With another multiple-fatality shooting at a public school last month that left 10 dead, the issues of security in schools is again being raised post-Columbine.
With another multiple-fatality shooting at a public school last month that left 10 dead, the issues of security in schools is again being raised post-Columbine. Oregon had a similar incident in 1998, when student Kip Kinkel killed two fellow students, following the murder of his parents. While the use of behavioral science and a method of reporting suspicious behavior has been instituted, architects are now being asked to consider their decisions in light of providing built-in security that does not suggest a prison.
Also, schools fall into ineffective and expensive traps to try and solve the problem, a Secret Service study reported. In an analysis of shootings back to 1974, it arrived at the following conclusions: SWAT teams are usually ineffective, since the attack is over by the time they arrive; profiling is rarely useful, because most of the subjects did not fit any uniform profile; early and extreme expulsions can inflame more violence; and metal detectors usually don’t matter in mass shootings, as the shooters typically make no effort to conceal their weapons.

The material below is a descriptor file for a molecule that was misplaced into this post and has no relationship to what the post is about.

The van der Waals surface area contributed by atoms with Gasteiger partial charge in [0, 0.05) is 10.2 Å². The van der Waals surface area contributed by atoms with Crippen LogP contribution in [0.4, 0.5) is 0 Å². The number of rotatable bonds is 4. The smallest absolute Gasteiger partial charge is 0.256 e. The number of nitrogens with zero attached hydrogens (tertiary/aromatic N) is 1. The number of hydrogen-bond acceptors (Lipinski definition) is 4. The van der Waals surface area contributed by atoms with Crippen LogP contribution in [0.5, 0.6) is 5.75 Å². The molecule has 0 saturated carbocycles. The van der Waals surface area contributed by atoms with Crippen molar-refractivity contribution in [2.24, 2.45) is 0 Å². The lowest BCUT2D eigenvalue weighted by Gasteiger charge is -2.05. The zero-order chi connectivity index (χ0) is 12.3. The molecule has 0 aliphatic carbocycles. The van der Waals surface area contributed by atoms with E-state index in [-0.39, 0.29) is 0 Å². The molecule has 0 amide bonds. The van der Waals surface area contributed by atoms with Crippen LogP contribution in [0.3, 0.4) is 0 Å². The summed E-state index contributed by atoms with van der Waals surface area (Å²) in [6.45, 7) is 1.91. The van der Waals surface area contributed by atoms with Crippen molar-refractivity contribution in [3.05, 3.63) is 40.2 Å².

In a recent Portland Oregonian story, local architects and school district members pointed to the following design considerations for better security:
For other reports on security for other
special populations, see: http://www.ojp.usdoj.gov/nij/sciencetech/publications.htm